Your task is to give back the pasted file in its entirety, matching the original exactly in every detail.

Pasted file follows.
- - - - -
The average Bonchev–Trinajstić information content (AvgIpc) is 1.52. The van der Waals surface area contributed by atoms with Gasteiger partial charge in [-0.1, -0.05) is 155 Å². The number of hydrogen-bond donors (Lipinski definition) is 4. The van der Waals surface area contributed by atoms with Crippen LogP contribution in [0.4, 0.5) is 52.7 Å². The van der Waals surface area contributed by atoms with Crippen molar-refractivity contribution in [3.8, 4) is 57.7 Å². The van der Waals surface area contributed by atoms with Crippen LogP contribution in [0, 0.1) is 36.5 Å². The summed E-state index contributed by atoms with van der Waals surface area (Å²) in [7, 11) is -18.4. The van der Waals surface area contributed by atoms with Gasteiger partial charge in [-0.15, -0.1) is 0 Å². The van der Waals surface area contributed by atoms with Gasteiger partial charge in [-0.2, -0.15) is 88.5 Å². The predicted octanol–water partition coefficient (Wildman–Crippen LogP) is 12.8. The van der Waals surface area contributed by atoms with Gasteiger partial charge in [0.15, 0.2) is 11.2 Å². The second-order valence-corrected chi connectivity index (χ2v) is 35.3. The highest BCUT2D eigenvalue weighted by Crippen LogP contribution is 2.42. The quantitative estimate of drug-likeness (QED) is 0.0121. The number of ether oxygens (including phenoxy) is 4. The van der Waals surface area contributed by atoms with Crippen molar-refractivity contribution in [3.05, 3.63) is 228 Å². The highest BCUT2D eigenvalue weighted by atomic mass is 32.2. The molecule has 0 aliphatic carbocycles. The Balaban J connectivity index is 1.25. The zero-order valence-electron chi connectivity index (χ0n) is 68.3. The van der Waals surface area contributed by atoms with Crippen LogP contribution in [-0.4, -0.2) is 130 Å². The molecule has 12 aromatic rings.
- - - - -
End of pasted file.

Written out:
The average Bonchev–Trinajstić information content (AvgIpc) is 1.52. The van der Waals surface area contributed by atoms with Gasteiger partial charge in [-0.1, -0.05) is 155 Å². The number of hydrogen-bond donors (Lipinski definition) is 4. The van der Waals surface area contributed by atoms with Crippen LogP contribution in [0.4, 0.5) is 52.7 Å². The van der Waals surface area contributed by atoms with Crippen molar-refractivity contribution in [3.8, 4) is 57.7 Å². The van der Waals surface area contributed by atoms with Crippen LogP contribution in [0, 0.1) is 36.5 Å². The summed E-state index contributed by atoms with van der Waals surface area (Å²) in [7, 11) is -18.4. The van der Waals surface area contributed by atoms with Gasteiger partial charge in [-0.15, -0.1) is 0 Å². The van der Waals surface area contributed by atoms with Gasteiger partial charge in [-0.2, -0.15) is 88.5 Å². The predicted octanol–water partition coefficient (Wildman–Crippen LogP) is 12.8. The van der Waals surface area contributed by atoms with Gasteiger partial charge in [0.15, 0.2) is 11.2 Å². The second-order valence-corrected chi connectivity index (χ2v) is 35.3. The highest BCUT2D eigenvalue weighted by Crippen LogP contribution is 2.42. The quantitative estimate of drug-likeness (QED) is 0.0121. The number of ether oxygens (including phenoxy) is 4. The van der Waals surface area contributed by atoms with Crippen molar-refractivity contribution in [3.05, 3.63) is 228 Å². The highest BCUT2D eigenvalue weighted by atomic mass is 32.2. The molecule has 0 aliphatic carbocycles. The Balaban J connectivity index is 1.25. The zero-order valence-electron chi connectivity index (χ0n) is 68.3. The van der Waals surface area contributed by atoms with Crippen LogP contribution in [-0.4, -0.2) is 130 Å². The molecule has 12 aromatic rings.